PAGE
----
Coshocton County Centennial History, 1811-1911, Ohio
It has been my chief purpose in the preparation of this work to so preserve the chronology of events and connect them as to make a continuous story of our history.
In the many histories that have appeared the plan of treatment has been subjective, thus giving the younger readers a distorted idea of proportion and a chaotic view of the order of events.
It has next been my purpose to confine the historical portion to such events and characters as have moulded, or produced marked influence upon, the various phases of our county's progress. Other things and persons that produced rather incidental effect I have striven to keep in their proper proportion by treating incidentally and have therefore eliminated them from the story of the growth and progress of the county.
The limitation to thirty thousand words has made it necessary to omit many things of interest which would cast strong side lights on the struggles of a new civilization and the building of the commercial character, but I trust I have succeeded in giving a fairly graphic panoramic view of the settlement and development of the county from an unbroken forest to its present proud state. I have written with the hope that familiar details might not prove tiresome to the well informed and the omission of essential general history and local incidents may not leave the local history vague in the minds of the youthful and uninformed.
If my efforts shall inspire in the minds of the youth of the county a desire to learn its early history and a pride in the achievements of her sons whose life work has ended, I shall not have written in vain.
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That I am a proper person to undertake the history of Coshocton County, in this its centennial year, with my official duties and private affairs en my hands, and with no special training in this line, I entertain the gravest doubt.
The uncertainty surrounding many so-called historic facts will demand much research and the collection of legends and folk-lore will require much more.
I have, however, been long interested in the subject and have long regretted that someone in the past generation had not given the necessary time to it, as the passing of each generation renders the period of our early history more uncertain. As we see the subject to-day, the line which separates historic truth from imaginative fiction is dim and tortuous.
Some years ago I resolved to undertake this work, if another better qualified did not soon do so, as a labor of love for my son's delectation.
Learning recently that Dr. Wm. E. Hunt had declined, at his time of life, to re-write his Coshocton Historical Collections, I have decided to undertake the work in the year of the county's centennial and present the manuscript and its copyright to the Coshocton Centennial Commission to make such use of it as they may deem proper.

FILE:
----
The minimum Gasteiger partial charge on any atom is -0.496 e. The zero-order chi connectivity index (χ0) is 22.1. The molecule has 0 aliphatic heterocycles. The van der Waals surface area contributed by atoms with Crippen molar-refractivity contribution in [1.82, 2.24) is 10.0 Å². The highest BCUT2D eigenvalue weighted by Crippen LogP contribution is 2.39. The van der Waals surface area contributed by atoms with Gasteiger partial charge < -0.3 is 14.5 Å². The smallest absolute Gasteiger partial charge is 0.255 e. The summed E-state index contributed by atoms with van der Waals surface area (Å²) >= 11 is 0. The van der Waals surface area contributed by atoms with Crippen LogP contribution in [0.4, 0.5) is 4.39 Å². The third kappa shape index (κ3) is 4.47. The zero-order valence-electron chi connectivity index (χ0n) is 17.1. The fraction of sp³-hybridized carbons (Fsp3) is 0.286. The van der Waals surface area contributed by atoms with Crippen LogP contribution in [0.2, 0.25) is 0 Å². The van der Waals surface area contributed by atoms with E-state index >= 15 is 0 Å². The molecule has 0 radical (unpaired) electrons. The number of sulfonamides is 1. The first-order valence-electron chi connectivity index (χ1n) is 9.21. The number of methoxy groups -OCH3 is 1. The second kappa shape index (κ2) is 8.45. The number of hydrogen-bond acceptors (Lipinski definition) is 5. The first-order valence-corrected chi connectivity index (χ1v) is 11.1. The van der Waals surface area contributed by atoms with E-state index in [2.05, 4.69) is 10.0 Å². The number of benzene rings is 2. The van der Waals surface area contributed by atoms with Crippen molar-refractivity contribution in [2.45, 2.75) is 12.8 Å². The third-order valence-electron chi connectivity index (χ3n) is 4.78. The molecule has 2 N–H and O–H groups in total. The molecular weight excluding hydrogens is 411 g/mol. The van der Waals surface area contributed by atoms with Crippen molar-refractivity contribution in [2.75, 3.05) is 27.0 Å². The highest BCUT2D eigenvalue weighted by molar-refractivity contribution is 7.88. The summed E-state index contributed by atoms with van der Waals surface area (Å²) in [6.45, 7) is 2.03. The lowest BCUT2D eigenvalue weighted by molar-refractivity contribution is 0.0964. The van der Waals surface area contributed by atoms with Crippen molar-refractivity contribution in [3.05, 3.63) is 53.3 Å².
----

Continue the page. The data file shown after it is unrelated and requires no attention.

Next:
I am reminded, however, of the exclamation of that spiteful old philosopher, "Oh ! that mine enemy should write a book." So I approach the subject with fear and trembling.
In attempting to compile from our historians a fairly authentic history of Coshocton County, probably the most embarrassing circumstance is the careless statement by them of important facts. This is well illustrated by reference to that usually reliable work, "Howe's Historical Collections of Ohio." On page 466 of Volume I the author tells us that the Indian village Goschachgunk (Coshocton) stood north of the mouth of the Tuscarawas River in the fork formed by its junction with the Walhonding," while on the very next page he says this village "occupied the lower street of Coshocton, stretching along the river bank below the junction."
As a further illustration of this, the story of the murder of the white woman known as the New Comer is in point.
Mr. Howe tells us, on page 468 of his Historical Collections, that this woman was killed by the Indians in White Woman's town (near the mouth of Killbuck), December 26, 1761, while Christopher Gist was in the town. This story is accepted and detailed as fact by Mr. Mitchener on page 108 of his "Historic Events in the Muskingum and Tuscarawas Valleys," except as to the date, while on page 38 Mr. Mitchener copies from the journal of Air. Gist under date of Wednesday, December 26, 1750, the story of a white woman who had long been a prisoner of the Indians and who was on that date brought into Goschachgunk, and not into White Woman's town, and there murdered in revolting cruelty, thus confounding two entirely different and dis- tinct events, for on this date Mr. Gist had not yet met Mary Harris, nor had the white woman known as the "New Comer" yet made her appearance in this part of the country.
It was not, according to Gist's journal, until Tuesday, January 15, 1751, that he arrived at White Woman's town and there for the first time met Mary Harris, the historic and erratic white woman; moreover, we have no intimation anywhere in Mr. Gist's Journal, nor in any other work, that Mr. Gist was in this part of the country in 1761, or that he ever saw the "New Comer," and the spot now called Newcomerstown was not known by that name till about 1755.
So confused, indeed, had Mr. Mitchener's mind become on this subject that on page 108 he has Andrew Burney, the blacksmith, at White Woman's town burying the body of the New Comer, when, in fact,
r. Gist tells us that Andrew Burney was the blacksmith at Coshocton, and that it was he who buried the body of the unfortunate white woman murdered at Coshocton, December 26, 1750.
I might continue these illustrations almost endlessly, but this much will serve to emphasize my difficulties and account for my failure to speak with confidence of matters by many students of the subject thought to be sufficiently established to be regarded as historic.